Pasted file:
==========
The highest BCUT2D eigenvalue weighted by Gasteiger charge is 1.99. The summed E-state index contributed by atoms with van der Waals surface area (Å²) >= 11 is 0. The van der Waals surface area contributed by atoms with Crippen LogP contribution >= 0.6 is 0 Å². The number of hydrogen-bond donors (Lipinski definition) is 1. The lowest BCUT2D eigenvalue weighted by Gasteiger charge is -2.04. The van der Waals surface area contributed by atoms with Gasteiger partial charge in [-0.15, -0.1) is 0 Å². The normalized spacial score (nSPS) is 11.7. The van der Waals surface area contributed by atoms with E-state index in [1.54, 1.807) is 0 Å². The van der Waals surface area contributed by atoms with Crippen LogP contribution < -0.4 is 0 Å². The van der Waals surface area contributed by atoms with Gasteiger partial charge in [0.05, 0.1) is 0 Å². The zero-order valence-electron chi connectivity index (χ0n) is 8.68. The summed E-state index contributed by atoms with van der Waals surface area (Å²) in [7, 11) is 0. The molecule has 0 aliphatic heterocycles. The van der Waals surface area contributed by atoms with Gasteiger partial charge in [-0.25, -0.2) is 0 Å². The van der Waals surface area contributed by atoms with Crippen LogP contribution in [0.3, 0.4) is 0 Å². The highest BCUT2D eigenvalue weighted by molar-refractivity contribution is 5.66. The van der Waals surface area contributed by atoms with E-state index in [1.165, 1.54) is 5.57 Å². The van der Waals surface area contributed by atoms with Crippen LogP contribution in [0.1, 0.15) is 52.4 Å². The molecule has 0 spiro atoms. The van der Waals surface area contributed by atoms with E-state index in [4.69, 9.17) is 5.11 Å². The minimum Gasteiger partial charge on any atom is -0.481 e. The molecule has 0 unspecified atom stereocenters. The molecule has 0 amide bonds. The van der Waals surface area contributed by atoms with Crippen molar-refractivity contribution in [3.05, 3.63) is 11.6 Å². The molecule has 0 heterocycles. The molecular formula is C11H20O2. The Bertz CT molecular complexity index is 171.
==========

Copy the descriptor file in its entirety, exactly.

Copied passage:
The highest BCUT2D eigenvalue weighted by Gasteiger charge is 1.99. The summed E-state index contributed by atoms with van der Waals surface area (Å²) >= 11 is 0. The van der Waals surface area contributed by atoms with Crippen LogP contribution >= 0.6 is 0 Å². The number of hydrogen-bond donors (Lipinski definition) is 1. The lowest BCUT2D eigenvalue weighted by Gasteiger charge is -2.04. The van der Waals surface area contributed by atoms with Gasteiger partial charge in [-0.15, -0.1) is 0 Å². The normalized spacial score (nSPS) is 11.7. The van der Waals surface area contributed by atoms with E-state index in [1.54, 1.807) is 0 Å². The van der Waals surface area contributed by atoms with Crippen LogP contribution < -0.4 is 0 Å². The van der Waals surface area contributed by atoms with Gasteiger partial charge in [0.05, 0.1) is 0 Å². The zero-order valence-electron chi connectivity index (χ0n) is 8.68. The summed E-state index contributed by atoms with van der Waals surface area (Å²) in [7, 11) is 0. The molecule has 0 aliphatic heterocycles. The van der Waals surface area contributed by atoms with Gasteiger partial charge in [-0.25, -0.2) is 0 Å². The van der Waals surface area contributed by atoms with Crippen LogP contribution in [0.3, 0.4) is 0 Å². The highest BCUT2D eigenvalue weighted by molar-refractivity contribution is 5.66. The van der Waals surface area contributed by atoms with E-state index in [1.165, 1.54) is 5.57 Å². The van der Waals surface area contributed by atoms with Crippen LogP contribution in [0.1, 0.15) is 52.4 Å². The molecule has 0 spiro atoms. The van der Waals surface area contributed by atoms with E-state index in [4.69, 9.17) is 5.11 Å². The minimum Gasteiger partial charge on any atom is -0.481 e. The molecule has 0 unspecified atom stereocenters. The molecule has 0 amide bonds. The van der Waals surface area contributed by atoms with Crippen molar-refractivity contribution in [3.05, 3.63) is 11.6 Å². The molecule has 0 heterocycles. The molecular formula is C11H20O2. The Bertz CT molecular complexity index is 171.